INDOORS: 2nd day for sowing different basil varieties indoors (68°F - 20°C).

24 February
Fruit Day
Rising moon
Ephemeris:

Don't garden after 1:55 PM (13:55) – lunar node at 6:57 PM (18:57)

ORCHARD: If the weather is mild, prune (3-buds or eyes) trained and espalier apple, pear, apricot and peach trees; if not done previously, remove mummified fruit, dead or unhealthy branches, and spray bordeaux mixture / Also prune olive, grapevine and actinidia
Finish pruning small berry shrubs and use the trimmings to start cuttings (gooseberry and red currant).

VEGETABLE PATCH: Ridge faba beans if they've reached 8 inches already (20 cm) / If needed, transplant tomato seedlings.

25 February
Fruit Day
Rising moon
Ephemeris:

ORCHARD: 2nd day, if the weather is mild, for 3-bud pruning of trained and espalier apple, pear, apricot and peach trees; if not done previously, remove mummified fruit, dead or unhealthy branches, and spray bordeaux mixture / Also prune olive, grapevine and actinidia / Finish pruning small berry shrubs and use the trimmings to start cuttings (gooseberry and red currant).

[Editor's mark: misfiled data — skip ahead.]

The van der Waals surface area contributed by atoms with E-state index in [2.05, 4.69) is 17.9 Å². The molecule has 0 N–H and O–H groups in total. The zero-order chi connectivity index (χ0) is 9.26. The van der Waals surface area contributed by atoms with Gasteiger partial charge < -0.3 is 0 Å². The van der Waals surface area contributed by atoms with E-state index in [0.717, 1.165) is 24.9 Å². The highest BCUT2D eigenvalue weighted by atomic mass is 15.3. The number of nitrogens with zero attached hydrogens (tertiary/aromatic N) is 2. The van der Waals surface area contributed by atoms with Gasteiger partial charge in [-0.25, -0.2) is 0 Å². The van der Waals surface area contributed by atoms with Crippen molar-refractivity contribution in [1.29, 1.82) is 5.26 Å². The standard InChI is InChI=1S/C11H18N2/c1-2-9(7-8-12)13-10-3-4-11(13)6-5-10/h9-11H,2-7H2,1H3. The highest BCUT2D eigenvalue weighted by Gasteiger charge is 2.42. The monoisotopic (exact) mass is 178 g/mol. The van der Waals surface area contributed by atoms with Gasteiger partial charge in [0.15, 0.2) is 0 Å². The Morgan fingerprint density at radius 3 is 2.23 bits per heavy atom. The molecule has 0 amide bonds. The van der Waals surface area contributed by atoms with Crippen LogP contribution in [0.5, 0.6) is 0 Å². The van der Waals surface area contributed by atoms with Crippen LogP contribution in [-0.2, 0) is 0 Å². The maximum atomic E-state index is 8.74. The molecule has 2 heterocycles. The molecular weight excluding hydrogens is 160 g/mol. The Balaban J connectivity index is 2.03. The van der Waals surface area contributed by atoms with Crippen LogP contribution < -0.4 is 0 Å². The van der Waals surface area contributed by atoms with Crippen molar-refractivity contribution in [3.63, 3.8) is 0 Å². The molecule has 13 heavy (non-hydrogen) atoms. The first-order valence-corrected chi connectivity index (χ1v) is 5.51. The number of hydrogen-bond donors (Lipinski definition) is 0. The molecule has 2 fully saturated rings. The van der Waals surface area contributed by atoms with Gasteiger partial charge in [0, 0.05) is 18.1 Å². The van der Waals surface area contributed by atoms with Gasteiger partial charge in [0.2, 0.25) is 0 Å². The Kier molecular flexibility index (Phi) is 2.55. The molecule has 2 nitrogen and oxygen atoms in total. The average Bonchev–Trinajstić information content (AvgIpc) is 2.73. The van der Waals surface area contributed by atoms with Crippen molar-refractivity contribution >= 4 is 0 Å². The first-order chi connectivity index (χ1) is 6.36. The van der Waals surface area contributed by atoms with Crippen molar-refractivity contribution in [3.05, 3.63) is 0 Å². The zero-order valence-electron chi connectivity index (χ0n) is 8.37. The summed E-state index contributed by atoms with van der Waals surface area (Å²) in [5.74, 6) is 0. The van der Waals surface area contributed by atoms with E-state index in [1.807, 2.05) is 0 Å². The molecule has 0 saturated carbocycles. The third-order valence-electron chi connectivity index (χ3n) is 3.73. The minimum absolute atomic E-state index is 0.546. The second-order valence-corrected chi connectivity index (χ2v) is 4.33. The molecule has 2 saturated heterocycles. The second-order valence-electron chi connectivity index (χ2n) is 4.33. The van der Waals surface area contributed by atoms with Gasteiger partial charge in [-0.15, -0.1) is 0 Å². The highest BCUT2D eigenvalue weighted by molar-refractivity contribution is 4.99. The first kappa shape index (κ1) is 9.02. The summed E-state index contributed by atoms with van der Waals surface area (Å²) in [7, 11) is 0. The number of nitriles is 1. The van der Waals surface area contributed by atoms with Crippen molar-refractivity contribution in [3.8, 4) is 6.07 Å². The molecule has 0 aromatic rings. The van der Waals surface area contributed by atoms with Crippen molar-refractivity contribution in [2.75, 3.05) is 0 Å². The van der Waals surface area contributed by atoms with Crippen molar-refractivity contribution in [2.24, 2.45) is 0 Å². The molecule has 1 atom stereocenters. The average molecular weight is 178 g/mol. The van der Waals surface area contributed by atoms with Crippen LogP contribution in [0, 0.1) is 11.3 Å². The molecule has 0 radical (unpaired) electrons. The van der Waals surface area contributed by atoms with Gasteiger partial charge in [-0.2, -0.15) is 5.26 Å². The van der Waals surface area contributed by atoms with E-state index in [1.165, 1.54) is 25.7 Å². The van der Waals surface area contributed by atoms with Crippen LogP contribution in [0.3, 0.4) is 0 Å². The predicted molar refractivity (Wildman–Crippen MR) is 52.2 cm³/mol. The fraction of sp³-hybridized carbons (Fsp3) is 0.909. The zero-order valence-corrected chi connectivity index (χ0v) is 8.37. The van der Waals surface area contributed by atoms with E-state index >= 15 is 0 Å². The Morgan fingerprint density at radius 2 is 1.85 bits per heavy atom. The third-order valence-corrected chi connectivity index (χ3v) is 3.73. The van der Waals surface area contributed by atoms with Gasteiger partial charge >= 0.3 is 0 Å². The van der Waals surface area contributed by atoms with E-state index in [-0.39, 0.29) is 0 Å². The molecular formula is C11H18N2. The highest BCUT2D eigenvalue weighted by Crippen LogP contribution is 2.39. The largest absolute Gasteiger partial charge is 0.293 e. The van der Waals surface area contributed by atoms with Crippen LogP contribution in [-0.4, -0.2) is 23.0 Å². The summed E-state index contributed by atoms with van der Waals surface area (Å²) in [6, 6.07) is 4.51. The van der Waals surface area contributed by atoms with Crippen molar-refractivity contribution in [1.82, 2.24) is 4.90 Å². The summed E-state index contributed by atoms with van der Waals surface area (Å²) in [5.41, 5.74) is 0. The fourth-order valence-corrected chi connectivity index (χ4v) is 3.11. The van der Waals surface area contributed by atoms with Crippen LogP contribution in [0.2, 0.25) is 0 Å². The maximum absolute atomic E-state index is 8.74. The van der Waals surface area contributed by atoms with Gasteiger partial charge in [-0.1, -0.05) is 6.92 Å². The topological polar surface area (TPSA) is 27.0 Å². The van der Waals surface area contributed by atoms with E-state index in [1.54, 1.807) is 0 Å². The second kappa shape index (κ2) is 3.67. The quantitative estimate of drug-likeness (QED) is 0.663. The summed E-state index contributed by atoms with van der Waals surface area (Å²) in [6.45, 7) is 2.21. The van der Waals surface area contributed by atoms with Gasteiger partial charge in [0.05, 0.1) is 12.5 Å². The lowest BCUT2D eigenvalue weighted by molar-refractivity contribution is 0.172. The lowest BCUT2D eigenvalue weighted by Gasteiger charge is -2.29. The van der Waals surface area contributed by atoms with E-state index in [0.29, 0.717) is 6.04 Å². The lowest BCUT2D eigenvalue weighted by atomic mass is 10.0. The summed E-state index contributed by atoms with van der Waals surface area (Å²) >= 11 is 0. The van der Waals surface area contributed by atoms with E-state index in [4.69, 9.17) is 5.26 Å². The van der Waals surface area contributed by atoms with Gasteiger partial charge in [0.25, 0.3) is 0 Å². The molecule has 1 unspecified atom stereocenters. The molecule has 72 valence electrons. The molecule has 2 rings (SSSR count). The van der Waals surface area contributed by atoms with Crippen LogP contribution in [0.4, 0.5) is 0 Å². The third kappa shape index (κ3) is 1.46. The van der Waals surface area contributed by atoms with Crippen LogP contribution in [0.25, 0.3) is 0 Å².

VEGETABLE PATCH: 2nd day for ridging faba beans if they've reached 8 inches (20 cm) / If needed, transplant tomato seedlings.

26 February
Roots Day
Rising moon
Ephemeris:

VEGETABLE PATCH: Sow kohlrabi indoors in trays (55-60°F or 12-15°C), to transfer in nursery pots when they have 2 real leaves and then in the ground in May without burying them too deep / Sow colored onions in soil that hasn't recently been fertilized with manure, depth about half an inch (1-2 cm), form rows directly in the growing bed, for a harvest between July and September (thin after sprouting to one plant every 6-8 inches (15-20 cm) / Under a cold frame, sow short and half-long carrot and round or cylindrical radish / Sow leek under a cold frame or on a hot bed (transplant in April, harvest in summer) / If you're going to plant potato, store tubers upright and touching each other with buds facing upwards in a crate in a sheltered spot.

27 February
Roots Day
Rising moon
First quarter
Ephemeris: